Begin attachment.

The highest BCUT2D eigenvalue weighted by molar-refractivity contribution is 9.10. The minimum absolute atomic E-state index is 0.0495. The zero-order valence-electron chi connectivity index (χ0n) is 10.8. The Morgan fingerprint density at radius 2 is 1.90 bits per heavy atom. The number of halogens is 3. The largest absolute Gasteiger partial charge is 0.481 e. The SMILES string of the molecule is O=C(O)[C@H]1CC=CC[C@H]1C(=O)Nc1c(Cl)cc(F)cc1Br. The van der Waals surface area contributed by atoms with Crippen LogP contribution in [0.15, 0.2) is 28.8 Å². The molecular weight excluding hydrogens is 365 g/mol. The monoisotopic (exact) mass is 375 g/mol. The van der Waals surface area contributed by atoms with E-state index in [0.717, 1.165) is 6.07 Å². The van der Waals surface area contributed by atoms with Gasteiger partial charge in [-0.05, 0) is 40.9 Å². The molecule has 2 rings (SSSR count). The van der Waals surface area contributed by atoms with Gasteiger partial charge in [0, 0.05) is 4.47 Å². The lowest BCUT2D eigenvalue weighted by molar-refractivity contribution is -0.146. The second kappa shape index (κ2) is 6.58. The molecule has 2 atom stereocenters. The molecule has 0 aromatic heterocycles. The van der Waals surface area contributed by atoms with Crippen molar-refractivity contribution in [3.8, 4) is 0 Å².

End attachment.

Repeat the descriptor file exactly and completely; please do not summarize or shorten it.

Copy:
The highest BCUT2D eigenvalue weighted by molar-refractivity contribution is 9.10. The minimum absolute atomic E-state index is 0.0495. The zero-order valence-electron chi connectivity index (χ0n) is 10.8. The Morgan fingerprint density at radius 2 is 1.90 bits per heavy atom. The number of halogens is 3. The largest absolute Gasteiger partial charge is 0.481 e. The SMILES string of the molecule is O=C(O)[C@H]1CC=CC[C@H]1C(=O)Nc1c(Cl)cc(F)cc1Br. The van der Waals surface area contributed by atoms with Crippen LogP contribution in [0.15, 0.2) is 28.8 Å². The molecular weight excluding hydrogens is 365 g/mol. The monoisotopic (exact) mass is 375 g/mol. The van der Waals surface area contributed by atoms with E-state index in [0.717, 1.165) is 6.07 Å². The van der Waals surface area contributed by atoms with Gasteiger partial charge in [-0.05, 0) is 40.9 Å². The molecule has 2 rings (SSSR count). The van der Waals surface area contributed by atoms with Gasteiger partial charge in [0, 0.05) is 4.47 Å². The lowest BCUT2D eigenvalue weighted by molar-refractivity contribution is -0.146. The second kappa shape index (κ2) is 6.58. The molecule has 2 atom stereocenters. The molecule has 0 aromatic heterocycles. The van der Waals surface area contributed by atoms with Crippen molar-refractivity contribution in [3.8, 4) is 0 Å².